Wednesday, March 2, 2011

Taking It Into My Own Hands

I would be lying if I said I cooked most of the meals in our home.  Fact is 90% of our meals are home cooked and my wife cooks most of those.   She does the daily ritual of creating magic out of the fridge, onto the stove, and then onto our plates.  She is a great cook and does a great job of putting together healthy meals for us and the kids.  She actually puts thought into what she is going to make for us at the end of our days and for that myself and my kids are appreciative.

When it comes to the more adventurous things, she leaves that to me.  I guess I don't mean adventurous, I mean low risk.  My definition of low risk food preparation is that if it tastes horrible we aren't left scrambling for something else to eat.  What I have done a lot lately are some low risk, experimental food preparations.  If it didn't work out, I chalk it up to experience.  There are many healthy things out there that I have wanted to make for myself rather than purchase for several reasons. 
  1. They are too expensive to buy. 
  2. The store bought options tend to have additives that I'd like to avoid.
  3. There aren't many sources to buy from.
  4. And finally the fun factor of trying something new and interesting.
I had some time off during the December holidays and that is when the real experimentation began.  Here are some of the things I've experimented with and a short synopsis of the experience.  I will include links to the recipes but I did modify them when appropriate or necessary.

Fat Before Rendering
1) Rendering Tallow - Tallow is a traditional cooking grease made from the fat of cow's or similar animals.  Due to irrational fear of animal fat, you cannot find this once popular cooking ingredient anywhere.  When I picked up our half cow from Whitefeather Meats, I bought some grass fed buffalo and beef fat.  I then got a simple recipe from here which I followed very closely.  The process took a while but I ended up with a lot after I was done.  I have mixed feelings about tallow.  I enjoyed preparing it but cleaning up was a nightmare.  The stuff is like wax when it dries.  It was very difficult to clean up.  Hopefully I will learn how to properly clean up so I can enjoy cooking with it in the future.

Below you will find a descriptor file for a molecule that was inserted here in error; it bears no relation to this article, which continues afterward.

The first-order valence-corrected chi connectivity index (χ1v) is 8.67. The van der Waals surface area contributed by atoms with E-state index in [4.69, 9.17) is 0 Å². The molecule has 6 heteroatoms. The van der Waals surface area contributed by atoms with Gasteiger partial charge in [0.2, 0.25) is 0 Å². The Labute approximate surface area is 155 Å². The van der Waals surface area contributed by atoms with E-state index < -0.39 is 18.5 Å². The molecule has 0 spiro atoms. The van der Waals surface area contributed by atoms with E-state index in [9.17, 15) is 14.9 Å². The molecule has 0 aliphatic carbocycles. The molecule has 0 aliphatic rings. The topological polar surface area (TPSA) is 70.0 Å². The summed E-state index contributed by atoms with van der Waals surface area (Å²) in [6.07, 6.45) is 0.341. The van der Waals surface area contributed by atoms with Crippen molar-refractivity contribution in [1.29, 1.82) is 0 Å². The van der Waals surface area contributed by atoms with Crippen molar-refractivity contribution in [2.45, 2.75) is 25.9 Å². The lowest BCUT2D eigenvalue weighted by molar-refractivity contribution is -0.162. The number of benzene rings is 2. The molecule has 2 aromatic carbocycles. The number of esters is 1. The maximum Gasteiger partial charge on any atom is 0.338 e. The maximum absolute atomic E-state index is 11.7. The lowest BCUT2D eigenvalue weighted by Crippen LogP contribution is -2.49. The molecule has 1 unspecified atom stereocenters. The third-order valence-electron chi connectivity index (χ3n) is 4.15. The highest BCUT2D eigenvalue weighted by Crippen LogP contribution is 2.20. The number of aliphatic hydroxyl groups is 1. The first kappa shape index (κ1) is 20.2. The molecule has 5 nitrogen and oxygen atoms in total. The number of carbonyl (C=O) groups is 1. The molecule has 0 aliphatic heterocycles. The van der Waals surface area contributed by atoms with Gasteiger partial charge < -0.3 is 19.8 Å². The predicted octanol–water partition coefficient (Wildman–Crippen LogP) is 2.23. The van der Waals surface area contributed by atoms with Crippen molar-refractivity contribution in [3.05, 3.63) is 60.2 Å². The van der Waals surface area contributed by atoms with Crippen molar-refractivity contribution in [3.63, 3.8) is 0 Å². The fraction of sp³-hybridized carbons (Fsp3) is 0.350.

Rabbit/Venison Before Drying

Berries Before Drying

2) Pemmican -  This concoction is a combination of tallow and dried meat and sometimes dried fruits.  Pemmican was first made by Native American Indians because it was nutrient dense and lasted a very long time without freezing or airtight packaging.  I had read how nourishing it was and thought I'd give it a try using this recipe.  The tallow rendering was the first step.  I had some rabbit and venison in the freezer so I sliced that up and dehydrated it along with some strawberries and blueberries.  After those items were properly dried I ground them into a powder like substance in the food processor.  The tallow was heated till it liquefied but not too hot.  I folded the powdered stuff into the pot with the tallow with some seasoning for added flavor.  What resulted was somewhere between a paste and a dough in consistency.  I used plastic wrap to create individual, candy bar size pieces for me to enjoy after it cooled and hardened.  The next day I was so excited to try what I had worked days on.  To say it was unappetizing would be an understatement.  The flavor was blah and the texture wasn't much better.  In the reading I did after this debacle I learned making this stuff is an art that can take multiple tries to master.  It wasn't all for not though as my dog got many goods meals out of this failed experiment.

Single Kimchi Serving
3) Kimchi - After learning about the benefits of fermented foods here and many other blogs, I decided to make some myself.  Besides cultured cheeses, the most common fermented food that Americans eat is sauerkraut but I will leave that to my brother in law and his family.   They make almost a hundred pounds a year at the family cabbage farm.  I decided on kimchi because I love it and it seemed easy to make.  My recipe was from one of my favorite blogs that I had only discovered in the last year or so.  I changed up the ingredients a bit but followed the directions pretty closely.  I brined mine overnight then drained the brine.  You have to then let it sit in a closed container at room temperature for a week at least to allow the fermenation process to happen.  After that period was done, I put the kimchi in 2 empty kimchi jars I had bought at an Asian grocery store.  I did this because it was easier to store 1 jar in my main fridge and the other in my beer fridge (which doesn't have beer in it anymore)  rather than the 1 huge fermenation jar I used.  To say I was happy with the result would be an understatement.  This tasted as good or better than anything I have gotten at a restaurant or store.  This is a great little side dish for virtually any meal but is an acquired tatse for many people.